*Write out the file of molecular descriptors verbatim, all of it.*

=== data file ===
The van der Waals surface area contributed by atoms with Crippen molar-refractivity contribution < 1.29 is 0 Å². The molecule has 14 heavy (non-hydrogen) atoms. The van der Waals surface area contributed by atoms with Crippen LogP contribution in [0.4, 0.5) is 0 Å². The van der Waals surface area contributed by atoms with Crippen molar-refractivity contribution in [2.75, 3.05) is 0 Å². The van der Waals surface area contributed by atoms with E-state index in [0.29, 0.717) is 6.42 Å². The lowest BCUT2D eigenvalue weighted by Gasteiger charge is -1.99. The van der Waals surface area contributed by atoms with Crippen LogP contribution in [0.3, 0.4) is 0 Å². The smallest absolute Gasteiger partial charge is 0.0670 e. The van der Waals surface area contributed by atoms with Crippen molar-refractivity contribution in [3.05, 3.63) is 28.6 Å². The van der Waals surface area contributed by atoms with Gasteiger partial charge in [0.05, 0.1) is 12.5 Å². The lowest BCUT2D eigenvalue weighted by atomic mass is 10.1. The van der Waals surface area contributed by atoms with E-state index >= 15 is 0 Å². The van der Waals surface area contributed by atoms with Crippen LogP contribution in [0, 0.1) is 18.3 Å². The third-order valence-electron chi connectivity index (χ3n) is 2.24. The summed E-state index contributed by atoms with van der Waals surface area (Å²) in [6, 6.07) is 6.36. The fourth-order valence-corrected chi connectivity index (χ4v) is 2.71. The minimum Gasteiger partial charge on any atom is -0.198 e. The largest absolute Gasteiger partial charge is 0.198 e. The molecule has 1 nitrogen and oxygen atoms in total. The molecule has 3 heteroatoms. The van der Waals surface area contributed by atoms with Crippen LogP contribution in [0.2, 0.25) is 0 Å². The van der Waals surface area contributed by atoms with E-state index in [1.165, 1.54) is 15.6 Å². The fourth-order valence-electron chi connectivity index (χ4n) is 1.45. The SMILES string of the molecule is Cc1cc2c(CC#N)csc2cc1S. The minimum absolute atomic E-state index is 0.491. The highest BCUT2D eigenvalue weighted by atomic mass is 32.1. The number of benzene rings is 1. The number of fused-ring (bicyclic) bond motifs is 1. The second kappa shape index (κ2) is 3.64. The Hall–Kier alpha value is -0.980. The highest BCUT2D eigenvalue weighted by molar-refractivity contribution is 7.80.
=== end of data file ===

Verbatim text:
The van der Waals surface area contributed by atoms with Crippen molar-refractivity contribution < 1.29 is 0 Å². The molecule has 14 heavy (non-hydrogen) atoms. The van der Waals surface area contributed by atoms with Crippen LogP contribution in [0.4, 0.5) is 0 Å². The van der Waals surface area contributed by atoms with Crippen molar-refractivity contribution in [2.75, 3.05) is 0 Å². The van der Waals surface area contributed by atoms with E-state index in [0.29, 0.717) is 6.42 Å². The lowest BCUT2D eigenvalue weighted by Gasteiger charge is -1.99. The van der Waals surface area contributed by atoms with Crippen LogP contribution in [0.3, 0.4) is 0 Å². The smallest absolute Gasteiger partial charge is 0.0670 e. The van der Waals surface area contributed by atoms with Crippen molar-refractivity contribution in [3.05, 3.63) is 28.6 Å². The van der Waals surface area contributed by atoms with Gasteiger partial charge in [0.05, 0.1) is 12.5 Å². The lowest BCUT2D eigenvalue weighted by atomic mass is 10.1. The van der Waals surface area contributed by atoms with E-state index >= 15 is 0 Å². The van der Waals surface area contributed by atoms with Crippen LogP contribution in [0, 0.1) is 18.3 Å². The third-order valence-electron chi connectivity index (χ3n) is 2.24. The summed E-state index contributed by atoms with van der Waals surface area (Å²) in [6, 6.07) is 6.36. The fourth-order valence-corrected chi connectivity index (χ4v) is 2.71. The minimum Gasteiger partial charge on any atom is -0.198 e. The largest absolute Gasteiger partial charge is 0.198 e. The molecule has 1 nitrogen and oxygen atoms in total. The molecule has 3 heteroatoms. The van der Waals surface area contributed by atoms with Crippen LogP contribution in [0.2, 0.25) is 0 Å². The van der Waals surface area contributed by atoms with E-state index in [1.165, 1.54) is 15.6 Å². The fourth-order valence-electron chi connectivity index (χ4n) is 1.45. The SMILES string of the molecule is Cc1cc2c(CC#N)csc2cc1S. The minimum absolute atomic E-state index is 0.491. The highest BCUT2D eigenvalue weighted by atomic mass is 32.1. The number of benzene rings is 1. The number of fused-ring (bicyclic) bond motifs is 1. The second kappa shape index (κ2) is 3.64. The Hall–Kier alpha value is -0.980. The highest BCUT2D eigenvalue weighted by molar-refractivity contribution is 7.80.